Victorian Valentine Greetings

It’s almost time again – the time that Hallmark refers to as “the most happiest time of the the year-“ or at least, the most profitable. You guessed it – Valentine’s Day, and time to select just the right card for your special someone.

Valentine’s Day can be traced back to the Christian martyrs (St. Valentine), to Chaucer and to Shakespeare, but it is the Victorians that made it the holiday we all celebrate today. In 1840, Britain passed the Uniform Penny Postage bill enabling patrons to mail a simple Valentine for one penny, instead of the previous exorbitant amount of over one shilling, an average day’s wage for many. Mass produced Valentine’s went on sale and were sent out in such great numbers that postmen were given a special allowance for refreshments to help them get through the two to three days of huge deliveries before February 14. In the first year, 400,000 cards were mailed out throughout the country.

Many preferred to make their own cards rather than purchase a ready-made valentine, and these were usually embellished with lace, ribbons, gold and silver foil appliqués, silk flowers, bits of mirrors and even seashells. They most often contained such trite sentiments as “Be Mine” or “Constant and True.” A common theme for the cards featured churches and church spires, indicating fidelity and honorable intentions.

The mother of the American valentine was Esther Howland ( 1828-1904). She received a very ornate Valentine from a European associate of her father when she was 19 years old. These imported cards were rather expensive and not available to the average American. It was her wish to change that. By the mid 1850s, her cards were so popular that the New York Times published a criticism of the practice calling it “cheap and indecent.” This did not deter the amorous though, especially after 1865 when the Civil War ended. With bitter memories of the war fading, many were eager to think of more pleasant things. Esther, however, could not produce her cards on an increasingly large scale.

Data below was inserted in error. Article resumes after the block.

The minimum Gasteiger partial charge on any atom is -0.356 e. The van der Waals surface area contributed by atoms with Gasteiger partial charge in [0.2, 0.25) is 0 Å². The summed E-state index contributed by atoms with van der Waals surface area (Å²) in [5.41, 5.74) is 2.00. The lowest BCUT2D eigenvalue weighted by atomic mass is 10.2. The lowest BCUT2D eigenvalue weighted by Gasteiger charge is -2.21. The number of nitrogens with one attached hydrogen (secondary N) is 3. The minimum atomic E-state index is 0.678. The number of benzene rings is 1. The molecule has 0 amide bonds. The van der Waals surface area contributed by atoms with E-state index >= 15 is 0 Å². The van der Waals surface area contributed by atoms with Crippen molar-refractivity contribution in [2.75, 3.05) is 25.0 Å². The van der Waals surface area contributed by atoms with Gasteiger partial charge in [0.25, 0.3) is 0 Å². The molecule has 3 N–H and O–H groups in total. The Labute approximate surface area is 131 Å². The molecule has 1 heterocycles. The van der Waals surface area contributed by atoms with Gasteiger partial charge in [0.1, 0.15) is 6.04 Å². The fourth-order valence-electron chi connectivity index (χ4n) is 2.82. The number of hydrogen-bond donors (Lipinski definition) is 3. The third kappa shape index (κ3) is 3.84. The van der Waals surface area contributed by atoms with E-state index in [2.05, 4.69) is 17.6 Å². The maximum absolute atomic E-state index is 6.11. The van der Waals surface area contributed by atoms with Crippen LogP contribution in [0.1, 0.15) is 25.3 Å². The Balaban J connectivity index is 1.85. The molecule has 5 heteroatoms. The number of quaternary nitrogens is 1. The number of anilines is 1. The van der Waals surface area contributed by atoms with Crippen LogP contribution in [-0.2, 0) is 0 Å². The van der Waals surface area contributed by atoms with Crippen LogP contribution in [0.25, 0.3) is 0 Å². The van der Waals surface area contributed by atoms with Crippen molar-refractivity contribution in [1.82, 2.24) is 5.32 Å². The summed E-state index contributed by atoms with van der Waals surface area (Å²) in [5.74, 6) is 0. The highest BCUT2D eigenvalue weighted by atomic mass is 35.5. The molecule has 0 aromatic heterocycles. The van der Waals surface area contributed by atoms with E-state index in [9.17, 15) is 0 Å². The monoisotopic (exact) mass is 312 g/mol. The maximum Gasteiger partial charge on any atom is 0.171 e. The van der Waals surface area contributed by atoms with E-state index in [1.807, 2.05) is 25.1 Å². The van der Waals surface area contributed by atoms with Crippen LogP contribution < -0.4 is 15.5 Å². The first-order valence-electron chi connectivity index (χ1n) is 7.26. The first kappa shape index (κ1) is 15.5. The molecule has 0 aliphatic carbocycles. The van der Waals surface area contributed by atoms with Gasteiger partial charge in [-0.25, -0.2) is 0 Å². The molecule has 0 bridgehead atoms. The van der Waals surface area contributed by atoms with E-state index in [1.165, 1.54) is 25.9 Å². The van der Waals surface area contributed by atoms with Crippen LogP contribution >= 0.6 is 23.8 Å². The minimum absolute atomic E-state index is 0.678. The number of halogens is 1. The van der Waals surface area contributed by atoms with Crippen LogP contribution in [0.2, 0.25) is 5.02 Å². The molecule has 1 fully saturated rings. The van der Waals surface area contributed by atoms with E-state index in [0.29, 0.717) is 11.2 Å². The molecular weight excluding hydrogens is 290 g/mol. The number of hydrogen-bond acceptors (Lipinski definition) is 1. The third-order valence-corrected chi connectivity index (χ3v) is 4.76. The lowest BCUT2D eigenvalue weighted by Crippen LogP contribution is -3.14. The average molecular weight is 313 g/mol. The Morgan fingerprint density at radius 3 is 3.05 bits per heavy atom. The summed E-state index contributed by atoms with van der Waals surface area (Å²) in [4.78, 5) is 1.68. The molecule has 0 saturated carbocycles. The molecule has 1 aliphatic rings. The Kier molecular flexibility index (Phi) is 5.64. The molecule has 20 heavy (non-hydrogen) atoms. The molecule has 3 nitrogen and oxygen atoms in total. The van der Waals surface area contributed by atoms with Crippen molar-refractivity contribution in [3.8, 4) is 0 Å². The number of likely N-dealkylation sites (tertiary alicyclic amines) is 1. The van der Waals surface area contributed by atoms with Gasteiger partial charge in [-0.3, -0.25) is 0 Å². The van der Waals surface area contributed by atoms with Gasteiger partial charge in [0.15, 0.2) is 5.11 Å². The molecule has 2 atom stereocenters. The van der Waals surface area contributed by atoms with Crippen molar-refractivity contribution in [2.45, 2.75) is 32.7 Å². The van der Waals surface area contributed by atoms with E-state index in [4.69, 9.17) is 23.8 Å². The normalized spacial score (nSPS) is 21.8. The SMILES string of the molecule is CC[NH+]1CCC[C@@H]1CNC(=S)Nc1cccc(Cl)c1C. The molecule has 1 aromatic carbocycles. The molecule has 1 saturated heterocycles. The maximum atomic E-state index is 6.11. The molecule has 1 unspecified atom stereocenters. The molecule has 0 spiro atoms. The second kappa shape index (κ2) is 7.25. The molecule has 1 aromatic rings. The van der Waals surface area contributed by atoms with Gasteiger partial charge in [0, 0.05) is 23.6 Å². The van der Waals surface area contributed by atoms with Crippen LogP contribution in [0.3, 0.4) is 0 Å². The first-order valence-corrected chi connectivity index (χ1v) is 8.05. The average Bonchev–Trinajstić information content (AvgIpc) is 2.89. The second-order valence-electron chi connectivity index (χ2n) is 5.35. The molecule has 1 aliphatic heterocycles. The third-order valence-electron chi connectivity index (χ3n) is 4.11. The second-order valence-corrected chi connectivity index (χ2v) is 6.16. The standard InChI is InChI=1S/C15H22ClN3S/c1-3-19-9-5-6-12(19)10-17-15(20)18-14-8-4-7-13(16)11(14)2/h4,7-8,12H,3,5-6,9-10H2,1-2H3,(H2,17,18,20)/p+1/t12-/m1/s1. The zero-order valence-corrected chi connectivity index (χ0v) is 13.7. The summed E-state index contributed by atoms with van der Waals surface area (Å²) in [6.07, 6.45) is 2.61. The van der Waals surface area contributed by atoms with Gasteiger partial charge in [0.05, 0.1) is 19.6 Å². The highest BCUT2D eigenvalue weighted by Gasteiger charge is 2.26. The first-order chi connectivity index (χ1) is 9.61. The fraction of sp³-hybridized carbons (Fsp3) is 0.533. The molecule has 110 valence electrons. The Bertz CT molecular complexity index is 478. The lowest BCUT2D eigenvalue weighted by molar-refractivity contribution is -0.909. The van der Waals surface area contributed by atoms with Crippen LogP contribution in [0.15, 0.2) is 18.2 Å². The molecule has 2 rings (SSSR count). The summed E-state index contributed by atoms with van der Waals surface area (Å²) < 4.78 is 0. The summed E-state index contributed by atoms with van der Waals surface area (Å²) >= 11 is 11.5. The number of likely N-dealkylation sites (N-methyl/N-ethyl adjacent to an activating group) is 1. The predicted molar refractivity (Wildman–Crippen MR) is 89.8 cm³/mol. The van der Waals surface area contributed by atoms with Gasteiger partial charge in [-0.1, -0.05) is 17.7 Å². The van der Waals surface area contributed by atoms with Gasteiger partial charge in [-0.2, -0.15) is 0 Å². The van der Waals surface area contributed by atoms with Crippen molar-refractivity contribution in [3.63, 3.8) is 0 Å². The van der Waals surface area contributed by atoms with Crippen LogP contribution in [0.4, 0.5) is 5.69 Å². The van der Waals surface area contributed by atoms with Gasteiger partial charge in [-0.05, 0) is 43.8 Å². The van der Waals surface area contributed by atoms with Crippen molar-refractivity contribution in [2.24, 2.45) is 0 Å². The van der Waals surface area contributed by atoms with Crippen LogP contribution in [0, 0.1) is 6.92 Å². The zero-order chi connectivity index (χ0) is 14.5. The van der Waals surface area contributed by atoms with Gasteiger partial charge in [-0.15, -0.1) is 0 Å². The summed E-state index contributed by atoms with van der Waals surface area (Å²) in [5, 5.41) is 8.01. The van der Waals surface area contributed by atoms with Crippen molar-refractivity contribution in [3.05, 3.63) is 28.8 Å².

This opened the door for Hallmark, the oldest and largest manufacturer of greeting cards in the US. It had a very inauspicious beginning as it came about from two shoeboxes of postcards. Joyce Clyde Hall and his older brothers, William and Rollie, began the Norfolk Post Card Company in 1907, initially located in Norfolk, Nebraska, in a bookstore where they worked. The next year, Rollie bought out the store’s non-family business partner and it became “Hall Brothers”, doing business as the Hall Book Store. The postcard business soon outgrew the store’s resources, and Joyce moved it to Kansas City in 1910. By 1912, the postcard craze had faded and the company had begun selling “Christmas letters” and greeting cards. In 1928, the company introduced the brand name Hallmark, after the hallmark symbol used by goldsmiths in London in the 14th century. They began printing the name on the back of every card, and the rest is history, as they say.

Whether you patronize Hallmark or exercise your own creative talents, don’t forget to pay homage to our Victorian ancestors by sending someone your care about a special greeting. They’ll love you for it!